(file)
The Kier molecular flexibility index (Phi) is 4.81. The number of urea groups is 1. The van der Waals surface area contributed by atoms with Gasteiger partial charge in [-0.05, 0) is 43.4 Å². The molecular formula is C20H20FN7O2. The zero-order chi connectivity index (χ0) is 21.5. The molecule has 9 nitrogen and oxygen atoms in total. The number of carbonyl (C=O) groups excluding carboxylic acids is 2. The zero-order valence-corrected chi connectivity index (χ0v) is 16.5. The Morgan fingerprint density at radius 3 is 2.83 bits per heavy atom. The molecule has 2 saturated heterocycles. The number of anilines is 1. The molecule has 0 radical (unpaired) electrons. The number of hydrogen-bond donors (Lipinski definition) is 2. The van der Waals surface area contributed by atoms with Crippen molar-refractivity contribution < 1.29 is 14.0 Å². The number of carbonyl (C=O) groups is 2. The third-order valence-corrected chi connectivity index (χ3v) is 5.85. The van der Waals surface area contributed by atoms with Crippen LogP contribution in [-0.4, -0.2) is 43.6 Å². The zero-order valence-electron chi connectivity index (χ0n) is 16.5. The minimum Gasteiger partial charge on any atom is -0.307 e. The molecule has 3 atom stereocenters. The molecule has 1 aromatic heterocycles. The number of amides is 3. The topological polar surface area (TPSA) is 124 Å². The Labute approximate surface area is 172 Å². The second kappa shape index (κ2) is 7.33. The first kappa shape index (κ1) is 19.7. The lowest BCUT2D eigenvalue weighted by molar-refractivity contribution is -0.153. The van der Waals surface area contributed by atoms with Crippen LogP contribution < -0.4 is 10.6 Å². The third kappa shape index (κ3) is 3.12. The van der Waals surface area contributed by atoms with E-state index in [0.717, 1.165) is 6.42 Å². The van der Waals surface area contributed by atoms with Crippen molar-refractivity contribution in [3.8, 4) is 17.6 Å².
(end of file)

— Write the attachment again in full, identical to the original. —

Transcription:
The Kier molecular flexibility index (Phi) is 4.81. The number of urea groups is 1. The van der Waals surface area contributed by atoms with Gasteiger partial charge in [-0.05, 0) is 43.4 Å². The molecular formula is C20H20FN7O2. The zero-order chi connectivity index (χ0) is 21.5. The molecule has 9 nitrogen and oxygen atoms in total. The number of carbonyl (C=O) groups excluding carboxylic acids is 2. The zero-order valence-corrected chi connectivity index (χ0v) is 16.5. The Morgan fingerprint density at radius 3 is 2.83 bits per heavy atom. The molecule has 2 saturated heterocycles. The number of anilines is 1. The molecule has 0 radical (unpaired) electrons. The number of hydrogen-bond donors (Lipinski definition) is 2. The van der Waals surface area contributed by atoms with Crippen molar-refractivity contribution < 1.29 is 14.0 Å². The number of carbonyl (C=O) groups is 2. The third-order valence-corrected chi connectivity index (χ3v) is 5.85. The van der Waals surface area contributed by atoms with Crippen LogP contribution in [-0.4, -0.2) is 43.6 Å². The zero-order valence-electron chi connectivity index (χ0n) is 16.5. The minimum Gasteiger partial charge on any atom is -0.307 e. The molecule has 3 atom stereocenters. The molecule has 1 aromatic heterocycles. The number of amides is 3. The topological polar surface area (TPSA) is 124 Å². The Labute approximate surface area is 172 Å². The second kappa shape index (κ2) is 7.33. The first kappa shape index (κ1) is 19.7. The lowest BCUT2D eigenvalue weighted by molar-refractivity contribution is -0.153. The van der Waals surface area contributed by atoms with Crippen LogP contribution < -0.4 is 10.6 Å². The third kappa shape index (κ3) is 3.12. The van der Waals surface area contributed by atoms with E-state index in [0.717, 1.165) is 6.42 Å². The van der Waals surface area contributed by atoms with Crippen molar-refractivity contribution in [3.8, 4) is 17.6 Å².